So, what the previous code snippet does is specify the cert/key file for the self-signed SSL cert, then binds the SSL side of stunnel to the external IP address 220.127.116.11 on port 9000, and it'll hand off packets to my Irssi proxy running in the clear on 127.0.0.1 (localhost) on port 9000. The last adjustment to this setup would be to go to the mobile device and specify that the IRC connection should be SSL, and now I have a secure proxy I can attach to with any client of my choice. Now I can log in to IRC from my regular Irssi client, but then when I'm on my phone, I can use the friendlier interface that Colloquy provides, all without having different nicknames on IRC.
Being "Pinged" and Getting Alerted
I still have a problem though. I still forget to log in to IRC and check my private messages—and some friends stack up many "pings" before they finally give up in frustration. I got to thinking and realized that since I'm on a mobile phone, it might be possible to send an e-mail to the SMS gateway my mobile provider runs when I get a PM. That'd give me a reminder to log in to IRC in the event that I forget. After searching the Internet for a bit, I discovered some other fellow had much the same idea. Michael Lustfield explains it on his blog in far more detail than I can put in this article (there's a link in the Resources section), but I'll summarize his technique here. He's got two Irssi scripts he uses: screen-away.pl monitors if there's an active connection to the Irssi proxy, and awayproxy.pl sends any highlights off to a designated e-mail address if there isn't an active client connected to the Irssi proxy.
Figure 1. Getting an SMS on WebOS
"But Bill...e-mail isn't an SMS!" You may think that, but just
about every mobile carrier can accept SMS messages for delivery to
a mobile phone via e-mail. In my case, I use AT&T, so any e-mail sent
to <myphonenumber>@txt.att.net will arrive as a text message on my
phone. So, all I have to do is drop Michael's scripts in my Irssi scripts
folder, adjust awayproxy.pl so that the
firstname.lastname@example.org, and then activate both scripts from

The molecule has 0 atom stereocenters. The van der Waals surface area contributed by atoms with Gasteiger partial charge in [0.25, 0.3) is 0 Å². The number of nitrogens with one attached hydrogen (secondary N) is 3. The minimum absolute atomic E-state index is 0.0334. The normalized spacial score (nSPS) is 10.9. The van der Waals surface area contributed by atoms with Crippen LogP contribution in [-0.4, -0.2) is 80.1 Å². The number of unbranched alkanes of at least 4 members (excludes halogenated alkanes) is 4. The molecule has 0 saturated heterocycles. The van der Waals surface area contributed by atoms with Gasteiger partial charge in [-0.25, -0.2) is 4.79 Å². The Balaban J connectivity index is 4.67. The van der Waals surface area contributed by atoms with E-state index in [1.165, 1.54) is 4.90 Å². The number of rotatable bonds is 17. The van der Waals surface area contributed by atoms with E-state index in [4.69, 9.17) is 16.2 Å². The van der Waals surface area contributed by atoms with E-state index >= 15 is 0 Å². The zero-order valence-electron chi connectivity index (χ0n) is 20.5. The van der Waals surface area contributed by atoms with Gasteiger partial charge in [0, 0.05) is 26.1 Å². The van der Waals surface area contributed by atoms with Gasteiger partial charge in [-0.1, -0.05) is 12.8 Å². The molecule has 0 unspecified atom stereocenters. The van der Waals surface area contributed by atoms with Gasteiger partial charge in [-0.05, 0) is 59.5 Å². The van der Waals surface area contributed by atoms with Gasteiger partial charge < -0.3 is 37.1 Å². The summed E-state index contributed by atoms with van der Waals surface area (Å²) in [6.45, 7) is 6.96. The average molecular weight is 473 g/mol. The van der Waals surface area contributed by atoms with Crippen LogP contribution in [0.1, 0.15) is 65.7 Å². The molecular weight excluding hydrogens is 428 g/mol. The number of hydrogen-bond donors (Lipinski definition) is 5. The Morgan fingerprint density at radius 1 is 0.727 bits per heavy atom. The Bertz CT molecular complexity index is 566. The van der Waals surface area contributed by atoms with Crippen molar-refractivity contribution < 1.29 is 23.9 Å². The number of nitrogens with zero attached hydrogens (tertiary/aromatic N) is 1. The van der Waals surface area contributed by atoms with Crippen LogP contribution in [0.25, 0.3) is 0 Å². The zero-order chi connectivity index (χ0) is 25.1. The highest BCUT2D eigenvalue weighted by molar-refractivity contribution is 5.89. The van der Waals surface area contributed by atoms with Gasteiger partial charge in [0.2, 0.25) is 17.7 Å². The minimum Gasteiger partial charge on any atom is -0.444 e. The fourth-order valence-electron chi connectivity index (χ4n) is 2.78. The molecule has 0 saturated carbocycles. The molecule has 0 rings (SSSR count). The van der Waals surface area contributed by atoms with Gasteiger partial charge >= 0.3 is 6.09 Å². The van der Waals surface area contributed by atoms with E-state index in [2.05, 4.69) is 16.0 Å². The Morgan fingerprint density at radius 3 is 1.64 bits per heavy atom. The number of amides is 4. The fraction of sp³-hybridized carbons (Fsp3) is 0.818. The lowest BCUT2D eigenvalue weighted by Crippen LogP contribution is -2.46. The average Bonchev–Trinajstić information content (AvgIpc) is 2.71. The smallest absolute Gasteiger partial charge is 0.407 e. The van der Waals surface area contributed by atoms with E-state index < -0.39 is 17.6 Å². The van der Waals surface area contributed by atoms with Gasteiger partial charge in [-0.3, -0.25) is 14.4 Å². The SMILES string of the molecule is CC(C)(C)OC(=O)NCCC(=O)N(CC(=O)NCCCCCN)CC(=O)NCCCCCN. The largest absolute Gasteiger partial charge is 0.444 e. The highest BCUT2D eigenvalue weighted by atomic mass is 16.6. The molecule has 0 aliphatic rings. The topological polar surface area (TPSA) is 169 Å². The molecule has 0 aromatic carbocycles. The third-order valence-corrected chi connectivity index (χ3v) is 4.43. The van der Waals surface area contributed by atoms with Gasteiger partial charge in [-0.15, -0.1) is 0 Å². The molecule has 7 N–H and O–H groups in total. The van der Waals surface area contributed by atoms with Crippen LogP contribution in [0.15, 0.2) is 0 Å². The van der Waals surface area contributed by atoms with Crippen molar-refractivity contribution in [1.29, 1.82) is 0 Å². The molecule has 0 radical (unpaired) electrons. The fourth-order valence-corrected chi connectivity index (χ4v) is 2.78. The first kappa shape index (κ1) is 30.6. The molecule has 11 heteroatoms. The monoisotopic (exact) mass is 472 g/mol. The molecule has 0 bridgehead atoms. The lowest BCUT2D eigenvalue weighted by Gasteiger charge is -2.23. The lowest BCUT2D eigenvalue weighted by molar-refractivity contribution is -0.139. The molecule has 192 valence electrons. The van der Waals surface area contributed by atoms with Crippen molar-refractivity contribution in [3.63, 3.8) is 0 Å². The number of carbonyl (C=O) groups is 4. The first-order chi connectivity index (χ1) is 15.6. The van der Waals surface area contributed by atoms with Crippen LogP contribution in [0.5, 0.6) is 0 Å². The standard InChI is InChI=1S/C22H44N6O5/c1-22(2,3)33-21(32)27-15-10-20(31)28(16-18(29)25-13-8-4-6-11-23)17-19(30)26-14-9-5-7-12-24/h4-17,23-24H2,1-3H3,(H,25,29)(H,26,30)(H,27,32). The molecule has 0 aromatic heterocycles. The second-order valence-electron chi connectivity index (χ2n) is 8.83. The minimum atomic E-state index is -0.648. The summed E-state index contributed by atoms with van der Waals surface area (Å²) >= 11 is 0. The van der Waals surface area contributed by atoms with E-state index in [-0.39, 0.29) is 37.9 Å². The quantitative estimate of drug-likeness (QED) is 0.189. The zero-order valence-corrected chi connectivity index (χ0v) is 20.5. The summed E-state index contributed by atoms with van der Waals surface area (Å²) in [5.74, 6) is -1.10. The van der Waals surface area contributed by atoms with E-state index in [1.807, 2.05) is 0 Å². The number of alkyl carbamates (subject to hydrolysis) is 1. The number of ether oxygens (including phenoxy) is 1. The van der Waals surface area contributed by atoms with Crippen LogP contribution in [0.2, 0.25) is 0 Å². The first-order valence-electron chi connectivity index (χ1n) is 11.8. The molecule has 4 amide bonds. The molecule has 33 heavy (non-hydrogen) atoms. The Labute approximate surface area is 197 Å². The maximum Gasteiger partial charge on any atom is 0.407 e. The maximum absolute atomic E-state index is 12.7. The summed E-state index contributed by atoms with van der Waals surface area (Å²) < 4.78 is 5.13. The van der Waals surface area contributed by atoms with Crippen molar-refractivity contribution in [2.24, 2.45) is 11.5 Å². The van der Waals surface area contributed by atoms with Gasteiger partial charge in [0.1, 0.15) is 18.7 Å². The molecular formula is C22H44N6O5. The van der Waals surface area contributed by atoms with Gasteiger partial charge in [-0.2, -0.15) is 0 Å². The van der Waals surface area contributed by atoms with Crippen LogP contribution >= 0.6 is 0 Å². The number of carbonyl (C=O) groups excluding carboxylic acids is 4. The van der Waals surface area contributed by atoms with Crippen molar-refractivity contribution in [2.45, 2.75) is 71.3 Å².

within Irssi by doing a
/script load awayproxy.pl
screen-away.pl. Now, any mention of my name in any of the channels I
sit in will cause an SMS to be fired off to my phone, and I can log in
from my phone or tablet and jump into the conversation.
Figure 2. Jumping into the Conversation—Using wIRC on WebOS
Bill Childers is the Virtual Editor for Linux Journal. No one really knows what that means.
|Dynamic DNS—an Object Lesson in Problem Solving||May 21, 2013|
|Using Salt Stack and Vagrant for Drupal Development||May 20, 2013|
|Making Linux and Android Get Along (It's Not as Hard as It Sounds)||May 16, 2013|
|Drupal Is a Framework: Why Everyone Needs to Understand This||May 15, 2013|
|Home, My Backup Data Center||May 13, 2013|
|Non-Linux FOSS: Seashore||May 10, 2013|
- Dynamic DNS—an Object Lesson in Problem Solving
- Making Linux and Android Get Along (It's Not as Hard as It Sounds)
- Using Salt Stack and Vagrant for Drupal Development
- New Products
- A Topic for Discussion - Open Source Feature-Richness?
- Drupal Is a Framework: Why Everyone Needs to Understand This
- Validate an E-Mail Address with PHP, the Right Way
- RSS Feeds
- Readers' Choice Awards
- Tech Tip: Really Simple HTTP Server with Python
- BASH script to log IPs on public web server
1 hour 26 min ago
5 hours 2 min ago
- Reply to comment | Linux Journal
5 hours 35 min ago
- All the articles you talked
7 hours 58 min ago
- All the articles you talked
8 hours 1 min ago
- All the articles you talked
8 hours 3 min ago
12 hours 27 min ago
- Keeping track of IP address
14 hours 18 min ago
- Roll your own dynamic dns
19 hours 32 min ago
- Please correct the URL for Salt Stack's web site
22 hours 43 min ago
Enter to Win an Adafruit Pi Cobbler Breakout Kit for Raspberry Pi
It's Raspberry Pi month at Linux Journal. Each week in May, Adafruit will be giving away a Pi-related prize to a lucky, randomly drawn LJ reader. Winners will be announced weekly.
Fill out the fields below to enter to win this week's prize-- a Pi Cobbler Breakout Kit for Raspberry Pi.
Congratulations to our winners so far:
- 5-8-13, Pi Starter Pack: Jack Davis
- 5-15-13, Pi Model B 512MB RAM: Patrick Dunn
- 5-21-13, Prototyping Pi Plate Kit: Philip Kirby
- Next winner announced on 5-27-13!
Free Webinar: Hadoop
How to Build an Optimal Hadoop Cluster to Store and Maintain Unlimited Amounts of Data Using Microservers
Realizing the promise of Apache® Hadoop® requires the effective deployment of compute, memory, storage and networking to achieve optimal results. With its flexibility and multitude of options, it is easy to over or under provision the server infrastructure, resulting in poor performance and high TCO. Join us for an in depth, technical discussion with industry experts from leading Hadoop and server companies who will provide insights into the key considerations for designing and deploying an optimal Hadoop cluster.
Some of key questions to be discussed are:
- What is the “typical” Hadoop cluster and what should be installed on the different machine types?
- Why should you consider the typical workload patterns when making your hardware decisions?
- Are all microservers created equal for Hadoop deployments?
- How do I plan for expansion if I require more compute, memory, storage or networking?